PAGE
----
2. Motivation

2.1. Relationship between Stepwise Deployment and Positioning Performance

On the basis of the first generation Compass test system, COMPASS is currently composed of mixed types of satellites, among which the GEO and IGSO satellites achieve mainly regional coverage, while MEO satellites will be gradually launched to provide the ultimate global coverage. As COMPASS evolves from a regional system to a global one, the increasing number of MEO satellites in the constellation will enhance the coverage for the users, gradually improve the viewing geometry, and thus upgrade the overall positioning precision [5].

Additionally, in terms of the orbit precision of the navigation satellites, different types of navigation satellites have various orbital characteristics, which lead to unequal orbit determination errors, extrapolation errors and broadcast ephemeris precisions. Speaking more generally, there are rather large differences in the users’ equivalent ranging errors (UERE) for different types of satellites [6]. For instance, the GEO satellites are relatively static to the tracking stations. This essentially makes the orbit determination geometry remain the same, thus the clock errors are difficult to separate. Moreover, GEO orbits are more sensitive to the radiation pressure so that extrapolation cannot be too long ahead. Therefore, under the same conditions the ranging error introduced by the GEO satellites ephemeris is greater than those of MEO and IGSO satellites. As of this writing, the orbit determination for GEO satellites is still a prime difficulty for applications of the system. It may even become the bottleneck that determines whether or not GEO satellites can participate in the navigation and positioning operation along with other types of satellites within the whole constellation. Many research efforts have been made to improve the precision of orbit determination for GEO satellites [7-9].

Therefore, with the ongoing stepwise deployment of the COMPASS constellation, the positioning performance of the system can be improved in at least two aspects: new satellite launches that will enhance the system structure by gradually increasing the number of MEO satellites, and advances in the receiver technology and information processing techniques that can reduce the UERE of GEO satellites. The motivation of this paper is to study the evolution of the positioning performance of the system throughout the COMPASS constellation deployment in terms of these two aspects.

2.2. The Weighted Dilution of Precision

In view of that different navigation satellites in the mixed constellation carry different error characteristics in their own ranging information, we choose the weighted dilution of precision (WDOP) as an evaluation criterion to study the relationship between the internal factors and the positioning precision in the system evolution process. WDOP can assign corresponding weights to the observations according to the ranging errors of each navigation satellite in the case of unequal-precision measurements. It is often used in the evaluation of the system positioning performance and satellite selection because it is more objective than the general DOP (dilution of precision) [10-12].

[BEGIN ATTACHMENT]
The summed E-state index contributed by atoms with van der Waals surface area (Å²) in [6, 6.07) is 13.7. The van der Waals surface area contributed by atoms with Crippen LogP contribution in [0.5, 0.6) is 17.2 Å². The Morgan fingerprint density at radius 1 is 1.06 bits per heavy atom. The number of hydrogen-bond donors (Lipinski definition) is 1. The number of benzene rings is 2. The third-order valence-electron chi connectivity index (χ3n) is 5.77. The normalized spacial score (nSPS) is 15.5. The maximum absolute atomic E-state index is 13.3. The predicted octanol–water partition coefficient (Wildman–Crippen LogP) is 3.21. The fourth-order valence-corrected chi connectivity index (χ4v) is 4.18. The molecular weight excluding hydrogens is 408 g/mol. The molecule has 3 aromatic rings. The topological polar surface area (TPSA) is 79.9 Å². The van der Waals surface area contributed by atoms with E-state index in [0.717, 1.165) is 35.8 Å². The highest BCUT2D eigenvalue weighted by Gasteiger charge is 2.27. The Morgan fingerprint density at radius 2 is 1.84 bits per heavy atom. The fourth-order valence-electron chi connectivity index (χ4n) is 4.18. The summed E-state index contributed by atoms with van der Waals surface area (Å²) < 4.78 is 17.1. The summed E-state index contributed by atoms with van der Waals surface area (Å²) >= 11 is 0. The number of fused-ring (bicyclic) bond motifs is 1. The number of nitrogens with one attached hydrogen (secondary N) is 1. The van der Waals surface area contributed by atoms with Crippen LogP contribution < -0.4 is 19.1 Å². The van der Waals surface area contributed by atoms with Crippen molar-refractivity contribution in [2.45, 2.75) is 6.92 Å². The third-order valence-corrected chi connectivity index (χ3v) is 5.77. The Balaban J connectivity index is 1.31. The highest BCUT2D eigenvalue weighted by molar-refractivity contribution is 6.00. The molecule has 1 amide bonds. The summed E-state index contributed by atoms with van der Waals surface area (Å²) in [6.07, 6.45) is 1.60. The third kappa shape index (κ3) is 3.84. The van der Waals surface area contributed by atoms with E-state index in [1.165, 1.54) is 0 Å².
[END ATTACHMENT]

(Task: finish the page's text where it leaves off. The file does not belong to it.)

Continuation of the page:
Suppose that at a certain instant there are m visible navigation satellites, among which there are respectively, , and satellites of different types in sight so that. Then linearizing the nonlinear pseudo-range observation equations leads to the following design matrix

, (1)

where is the unit directional vector between satellite-i and the approximate location of the user receiver and satisfies

, (2)

where “” represents “always equal”. Then the WDOP can be defined as

, (3)

where Tr(·) is the trace of the matrix, and is the weight matrix, which can be chosen as follows. In the case of independent observations, assume that the squared UERE value of each satellite forms the following diagonal matrix

, (4)

which contains the pseudo-range covariances, reflecting the uncertainty in the pseudo-range measurements. By taking as the basic pseudo-range error, we convert the weight matrix into

, (5)

where “” means “denotes”. According to the property of diagonal matrices, we have

, (6)

and the size of the matrix depends on the number of the visible satellites and it varies with time. The selection of is only used for the normalization of and can refer to the pseudo-range error of any type of the satellites in the mixed constellation. Take, and as the UERE values of the satellite types, respecttively. In this paper, we assume. Then influences the weight matrix and eventually the WDOP. By organizing the diagonal elements in the order of, and, we have

. (7)